A team of UF/IFAS researchers is looking into how changes in soil health impact citrus and other subtropical tree crops. Specifically, they will examine how quickly soil health can change in Florida’s sub-tropical sandy soils and how specific changes in soil health might impact yield. The U.S. Department of Agriculture National Institute of Food and Agriculture is funding the nearly $500,000, four-year project.
“Our goal is to help producers by finding out what cover crops do to soil health in Florida groves,” said Sarah Strauss, assistant professor of soil microbiology in the UF/IFAS soil and water sciences department and the lead investigator on the grant project. “While there’s a lot of interest in soil health right now, much of the research and metrics for assessing it are not based on sub-tropical sandy soils like we have in Florida. In order to determine if soil health is improving, growers need to know what the best parameters are to measure. That includes determining which indicators are the most useful for monitoring the soil health of tree crops.”
Improving soil health will hopefully improve productivity. However, sometimes impacts aren’t seen for several years. Strauss and her team want to know what indicators can be measured only once a year or more frequently which might show progress even if yield hasn’t changed yet. This would provide critical grove management information to growers faster.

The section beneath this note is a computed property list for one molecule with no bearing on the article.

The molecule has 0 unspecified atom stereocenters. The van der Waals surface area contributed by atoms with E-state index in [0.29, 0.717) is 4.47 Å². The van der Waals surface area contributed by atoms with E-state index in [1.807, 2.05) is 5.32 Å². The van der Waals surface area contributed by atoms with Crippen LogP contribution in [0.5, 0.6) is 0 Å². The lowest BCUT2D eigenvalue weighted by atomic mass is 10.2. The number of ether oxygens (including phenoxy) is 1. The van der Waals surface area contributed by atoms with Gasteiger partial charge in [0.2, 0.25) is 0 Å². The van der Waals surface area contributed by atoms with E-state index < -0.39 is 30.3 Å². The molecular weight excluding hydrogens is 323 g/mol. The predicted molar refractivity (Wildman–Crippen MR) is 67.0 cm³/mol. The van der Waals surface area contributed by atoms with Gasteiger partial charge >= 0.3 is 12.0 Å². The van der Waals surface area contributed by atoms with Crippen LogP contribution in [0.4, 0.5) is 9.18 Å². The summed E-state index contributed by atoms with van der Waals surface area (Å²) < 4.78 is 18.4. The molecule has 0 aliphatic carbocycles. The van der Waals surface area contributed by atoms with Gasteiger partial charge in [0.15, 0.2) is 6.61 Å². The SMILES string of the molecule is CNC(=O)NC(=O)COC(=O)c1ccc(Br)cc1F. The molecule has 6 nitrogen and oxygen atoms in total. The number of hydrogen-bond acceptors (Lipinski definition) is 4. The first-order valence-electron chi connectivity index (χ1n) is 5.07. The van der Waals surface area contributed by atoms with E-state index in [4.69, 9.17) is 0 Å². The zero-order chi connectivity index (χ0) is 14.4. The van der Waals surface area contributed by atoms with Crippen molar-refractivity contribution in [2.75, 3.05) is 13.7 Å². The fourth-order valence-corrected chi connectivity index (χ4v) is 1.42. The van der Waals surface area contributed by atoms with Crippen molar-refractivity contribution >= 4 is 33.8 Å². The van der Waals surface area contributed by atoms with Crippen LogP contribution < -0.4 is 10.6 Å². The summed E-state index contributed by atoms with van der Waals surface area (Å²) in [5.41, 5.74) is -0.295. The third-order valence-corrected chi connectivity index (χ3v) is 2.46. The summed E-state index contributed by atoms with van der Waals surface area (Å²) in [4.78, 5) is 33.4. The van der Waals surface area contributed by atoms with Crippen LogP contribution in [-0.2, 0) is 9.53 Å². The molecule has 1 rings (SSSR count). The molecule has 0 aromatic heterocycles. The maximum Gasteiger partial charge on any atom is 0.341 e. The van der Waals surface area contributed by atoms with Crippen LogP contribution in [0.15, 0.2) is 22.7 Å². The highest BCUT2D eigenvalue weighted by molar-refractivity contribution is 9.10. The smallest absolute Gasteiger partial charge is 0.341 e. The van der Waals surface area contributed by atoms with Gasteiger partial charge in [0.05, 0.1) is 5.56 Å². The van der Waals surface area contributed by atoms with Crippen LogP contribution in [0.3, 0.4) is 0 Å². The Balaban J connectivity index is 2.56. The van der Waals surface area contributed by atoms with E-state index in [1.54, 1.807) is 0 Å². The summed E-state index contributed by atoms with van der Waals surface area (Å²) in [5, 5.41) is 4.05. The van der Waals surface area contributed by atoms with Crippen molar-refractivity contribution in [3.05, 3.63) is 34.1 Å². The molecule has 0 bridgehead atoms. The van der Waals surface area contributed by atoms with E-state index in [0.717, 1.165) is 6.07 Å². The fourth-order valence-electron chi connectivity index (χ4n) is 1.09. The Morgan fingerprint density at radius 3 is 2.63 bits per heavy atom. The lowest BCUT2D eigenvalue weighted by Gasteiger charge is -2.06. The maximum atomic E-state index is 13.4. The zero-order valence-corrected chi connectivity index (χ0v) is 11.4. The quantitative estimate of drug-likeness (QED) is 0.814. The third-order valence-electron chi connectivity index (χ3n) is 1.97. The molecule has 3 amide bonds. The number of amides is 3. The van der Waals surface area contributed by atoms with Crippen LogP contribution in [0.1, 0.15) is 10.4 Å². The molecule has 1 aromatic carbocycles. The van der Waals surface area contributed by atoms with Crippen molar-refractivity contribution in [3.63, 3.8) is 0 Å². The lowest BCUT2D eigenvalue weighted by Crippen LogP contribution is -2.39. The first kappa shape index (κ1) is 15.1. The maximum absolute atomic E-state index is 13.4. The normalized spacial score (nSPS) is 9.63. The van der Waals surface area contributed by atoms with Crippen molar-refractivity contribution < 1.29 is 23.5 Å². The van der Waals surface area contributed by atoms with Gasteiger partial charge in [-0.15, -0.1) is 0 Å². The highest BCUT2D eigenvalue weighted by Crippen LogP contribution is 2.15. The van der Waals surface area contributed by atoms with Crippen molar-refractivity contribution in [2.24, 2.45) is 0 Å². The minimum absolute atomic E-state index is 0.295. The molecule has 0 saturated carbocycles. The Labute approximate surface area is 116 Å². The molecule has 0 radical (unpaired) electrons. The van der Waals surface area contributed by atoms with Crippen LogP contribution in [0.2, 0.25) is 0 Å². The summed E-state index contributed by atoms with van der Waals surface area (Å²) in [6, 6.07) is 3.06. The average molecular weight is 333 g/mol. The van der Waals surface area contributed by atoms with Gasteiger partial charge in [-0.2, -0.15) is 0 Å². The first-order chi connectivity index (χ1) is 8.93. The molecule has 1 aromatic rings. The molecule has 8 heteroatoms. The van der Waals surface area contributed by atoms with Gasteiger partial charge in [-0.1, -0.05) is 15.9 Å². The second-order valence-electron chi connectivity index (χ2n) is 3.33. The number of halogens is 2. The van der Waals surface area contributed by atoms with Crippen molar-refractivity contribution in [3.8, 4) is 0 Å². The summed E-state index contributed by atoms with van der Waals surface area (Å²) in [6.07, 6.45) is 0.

The team will first measure soil physical, biochemical and microbial parameters involved in carbon, nitrogen, and phosphorus cycling at two Florida citrus groves. This will provide a detailed assessment of the changes to the soil environment and microbial groups with cover crops. After measuring cover crop impacts on soil in the groves, scientists will see which soil health indicators can carry over to the non-citrus setting. They will also share Florida-specific information with producers.
Row Crops vs. Tree Crops
“In vegetable or row crop systems, cover crops are planted during the fallow season for a few months and then the cash crop will be planted in the same field. That’s not the case for a tree crop, and in Florida, we can keep cover crops growing in the middle of rows between the trees all year,” said Strauss, a faculty member at the UF/IFAS Southwest Florida Research and Education Center in Immokalee. “So, metrics for how quickly things change in the soils for a tree with cover crops may be very different than in a vegetable or cotton field.”
Strauss said they will also compare results with some commercial soil tests to see how indicators relate to what is currently commercially available. Many commercial tests may not provide suggestions or recommendations specific to tree crops.
“Ultimately, this study will provide a list of meaningful soil health indicators that Florida producers can use to meet their unique needs in sub-tropical tree fruit systems,” she said.
Joining Strauss in the study are soil and water sciences department colleagues Gabriel Maltais-Landry, assistant professor of sustainable nutrient management systems, and Allan Bacon, assistant professor of environmental pedology. In addition, Danielle Treadwell, associate professor in the UF/IFAS horticultural sciences department, will help expand the scope of the proposed research beyond citrus. Antonio Castellano-Hinojosa, a post-doctoral associate in Strauss’s lab, brings expertise in plant growth-promoting bacteria and their linkage to soil nutrient cycling.
“Growing crops in Florida’s sandy soils is challenging. If we can give producers an efficient, useful management tool, we want to do that,” Strauss said.
This work is supported by the USDA National Institute of Food and Agriculture.